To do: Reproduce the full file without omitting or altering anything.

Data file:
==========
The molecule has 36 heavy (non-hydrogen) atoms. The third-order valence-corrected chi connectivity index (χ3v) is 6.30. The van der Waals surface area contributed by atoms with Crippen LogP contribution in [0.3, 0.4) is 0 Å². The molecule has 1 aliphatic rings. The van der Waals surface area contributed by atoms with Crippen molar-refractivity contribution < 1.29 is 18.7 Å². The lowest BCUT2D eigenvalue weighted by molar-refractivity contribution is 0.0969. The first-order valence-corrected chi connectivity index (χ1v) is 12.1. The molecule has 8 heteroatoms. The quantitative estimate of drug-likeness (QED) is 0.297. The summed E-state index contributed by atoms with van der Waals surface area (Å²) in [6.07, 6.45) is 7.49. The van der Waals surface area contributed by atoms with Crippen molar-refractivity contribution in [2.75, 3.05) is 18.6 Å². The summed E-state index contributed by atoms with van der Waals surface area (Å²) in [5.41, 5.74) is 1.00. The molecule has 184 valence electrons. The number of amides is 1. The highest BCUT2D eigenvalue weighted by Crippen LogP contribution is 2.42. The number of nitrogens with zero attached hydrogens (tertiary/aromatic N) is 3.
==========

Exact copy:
The molecule has 36 heavy (non-hydrogen) atoms. The third-order valence-corrected chi connectivity index (χ3v) is 6.30. The van der Waals surface area contributed by atoms with Crippen LogP contribution in [0.3, 0.4) is 0 Å². The molecule has 1 aliphatic rings. The van der Waals surface area contributed by atoms with Crippen molar-refractivity contribution < 1.29 is 18.7 Å². The lowest BCUT2D eigenvalue weighted by molar-refractivity contribution is 0.0969. The first-order valence-corrected chi connectivity index (χ1v) is 12.1. The molecule has 8 heteroatoms. The quantitative estimate of drug-likeness (QED) is 0.297. The summed E-state index contributed by atoms with van der Waals surface area (Å²) in [6.07, 6.45) is 7.49. The van der Waals surface area contributed by atoms with Crippen molar-refractivity contribution in [2.75, 3.05) is 18.6 Å². The summed E-state index contributed by atoms with van der Waals surface area (Å²) in [5.41, 5.74) is 1.00. The molecule has 184 valence electrons. The number of amides is 1. The highest BCUT2D eigenvalue weighted by Crippen LogP contribution is 2.42. The number of nitrogens with zero attached hydrogens (tertiary/aromatic N) is 3.